After reading Megg's post on how to be a bestseller last week, I thought about all those amazing books that are not bestsellers, probably never will be, but are fabulouso nonetheless and should have a fair shot at fandom.

Since when I do publish my novels, I most likely will not fall into the "1%" of bestsellers, I thought I'd highlight five "lesser knowns" here that I loved, in no particular order:

NOTES FROM AN ACCIDENTAL BAND GEEK by Erin Dionne. Freshman Elsie Wyatt wants to be a Boston Symphony Orchestra French Hornist like her father, but when she misses auditions for a junior orchestra and instead must join the marching band in order to fulfill an ensemble band credit for a prestigious music school, Elsie is out of her league...or has she found a new love? This lower YA took me back to my marching band days in all of its pain and glory. I loved Elsie and watching her overcome her challenges and learn new things. This funny novel is a nice light realistic read with heart. (Puffin, 2011)

FLYING THE DRAGON by Natalie Dias Lorenzi. Hiroshi, his parents, and his kite-making grandfather move from Japan to Virginia when Grandfather gets sick; Hiroshi's cousin Skye lives there and she takes to Grandfather, whom she just met, and his kites as well; but Grandfather gets sicker and the cousins must work together to keep his kites flying. This sweet, beautiful MG novel grew on me more and more with each chapter I read. It is a lovely tale of families and cultures coming together, and how we are all more similar than different. (Charlesbridge, 2012)

D IS FOR DRAMA by Jo Whittemore. Eighth-grader Sunny is sure she'll be cast in a lead of her Arts Academy's musical production of Mary Pops In, but when she's passed over again -- this time because "an Asian Mary Poppins isn't believable" -- Sunny decides to star in a production of her own that soon includes the other overlooked actors, singers, and dancers in her school. Sunny is quippy and funny and I love how she finds solutions to her problems with the help of her friends and family. An adorable tween novel. (Aladdin Mix, 2012)

GUY LANGMAN, CRIME SCENE PROCRASTINATOR by Josh Berk. Convinced by his best friend to join the Forensics Club at school, Guy realizes the real-life applications he learns there may help him learn the truth about his deceased father's past, who broke into his house, and who killed a kid on a fake crime scene scavenger hunt. Guy is hilarious, and JB really nails the voice of a 16yo teen boy. I skimmed over some of the extended banter/jokes between the characters, but overall I laughed out loud and enjoyed the outcome of this pseudo-mystery. (Knopf, 2012)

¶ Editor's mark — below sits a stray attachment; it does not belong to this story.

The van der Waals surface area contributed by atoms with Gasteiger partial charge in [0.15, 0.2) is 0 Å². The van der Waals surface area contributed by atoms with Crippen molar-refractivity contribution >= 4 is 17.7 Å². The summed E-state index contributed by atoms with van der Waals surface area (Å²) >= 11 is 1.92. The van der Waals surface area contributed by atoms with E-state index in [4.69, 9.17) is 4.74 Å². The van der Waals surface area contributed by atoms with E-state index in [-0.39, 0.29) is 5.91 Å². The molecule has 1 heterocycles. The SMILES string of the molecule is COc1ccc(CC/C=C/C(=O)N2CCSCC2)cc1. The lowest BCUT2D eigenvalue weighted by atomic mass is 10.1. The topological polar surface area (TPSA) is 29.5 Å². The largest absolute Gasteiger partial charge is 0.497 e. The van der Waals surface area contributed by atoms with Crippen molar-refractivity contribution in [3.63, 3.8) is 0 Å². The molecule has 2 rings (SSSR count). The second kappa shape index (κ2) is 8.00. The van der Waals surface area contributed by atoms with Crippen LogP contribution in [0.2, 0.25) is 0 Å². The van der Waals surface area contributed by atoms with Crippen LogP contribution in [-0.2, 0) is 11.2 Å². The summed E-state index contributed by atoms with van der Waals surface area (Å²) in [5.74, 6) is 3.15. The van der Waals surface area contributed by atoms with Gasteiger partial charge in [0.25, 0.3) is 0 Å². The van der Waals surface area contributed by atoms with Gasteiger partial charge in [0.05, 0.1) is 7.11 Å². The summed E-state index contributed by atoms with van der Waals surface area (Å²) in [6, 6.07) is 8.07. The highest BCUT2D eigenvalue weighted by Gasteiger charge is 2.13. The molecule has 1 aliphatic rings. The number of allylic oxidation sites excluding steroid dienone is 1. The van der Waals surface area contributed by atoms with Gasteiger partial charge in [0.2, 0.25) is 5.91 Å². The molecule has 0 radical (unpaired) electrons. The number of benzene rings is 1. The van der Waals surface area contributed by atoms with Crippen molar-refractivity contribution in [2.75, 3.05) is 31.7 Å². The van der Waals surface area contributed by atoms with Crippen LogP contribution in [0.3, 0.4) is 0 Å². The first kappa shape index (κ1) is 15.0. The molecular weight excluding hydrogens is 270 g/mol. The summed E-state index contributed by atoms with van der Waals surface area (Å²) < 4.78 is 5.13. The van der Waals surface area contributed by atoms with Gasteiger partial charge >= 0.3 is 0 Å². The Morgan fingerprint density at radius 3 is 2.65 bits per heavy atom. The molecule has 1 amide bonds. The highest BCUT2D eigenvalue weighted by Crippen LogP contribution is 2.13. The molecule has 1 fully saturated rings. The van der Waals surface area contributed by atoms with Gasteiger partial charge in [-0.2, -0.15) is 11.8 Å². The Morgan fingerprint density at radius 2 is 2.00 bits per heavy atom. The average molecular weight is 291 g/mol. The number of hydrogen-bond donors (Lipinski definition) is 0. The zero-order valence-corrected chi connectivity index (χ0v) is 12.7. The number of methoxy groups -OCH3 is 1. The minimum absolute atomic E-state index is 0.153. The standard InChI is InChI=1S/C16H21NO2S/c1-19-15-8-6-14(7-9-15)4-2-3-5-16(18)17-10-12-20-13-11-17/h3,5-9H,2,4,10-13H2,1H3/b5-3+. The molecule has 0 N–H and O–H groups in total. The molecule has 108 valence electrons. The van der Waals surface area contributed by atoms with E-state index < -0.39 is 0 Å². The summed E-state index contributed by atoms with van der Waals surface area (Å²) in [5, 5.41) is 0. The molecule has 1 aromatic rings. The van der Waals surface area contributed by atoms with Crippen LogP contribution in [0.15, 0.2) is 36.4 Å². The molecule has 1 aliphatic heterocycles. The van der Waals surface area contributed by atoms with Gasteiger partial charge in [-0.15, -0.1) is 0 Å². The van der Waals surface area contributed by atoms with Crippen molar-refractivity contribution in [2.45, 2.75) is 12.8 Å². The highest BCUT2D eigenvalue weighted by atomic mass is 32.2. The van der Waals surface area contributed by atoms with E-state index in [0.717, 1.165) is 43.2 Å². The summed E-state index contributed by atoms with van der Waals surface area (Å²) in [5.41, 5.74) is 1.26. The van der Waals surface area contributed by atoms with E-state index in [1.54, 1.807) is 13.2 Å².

SOMETHING LIKE NORMAL by Trish Doller. Nineteen-year-old Travis is home on leave after his first year as a Marine in Afghanistan and he feels like he no longer fits in with his nightmares about his best friend who was killed in action and other terrors, but when he runs into a girl he knew in middle school, he wants to fight his demons and find a new normal. The banter between the guy characters was realistic and funny, and the voice reminded me of Jennifer Hubbard's novels which I love. I would've liked to see a bit more of the relationships between Travis and his bro and father, but overall this is a nice upper YA about PTSD with a side of romance and family. (Bloomsbury, 2012)

What under the radar books should I add to my TBR list?

Deena, Miss Subbing for Pubbing

Tuesday, October 23, 2012

Are you stalling?

Tip of the Day: Not a good idea to fall asleep holding your Nook. Your neck will not thank you in the morning.

A few weeks ago I mentioned that I'm considering doing NaNoWriMo again. This is probably the last thing I should be doing, because I really need to be finishing up revisions on a book and subbing another book.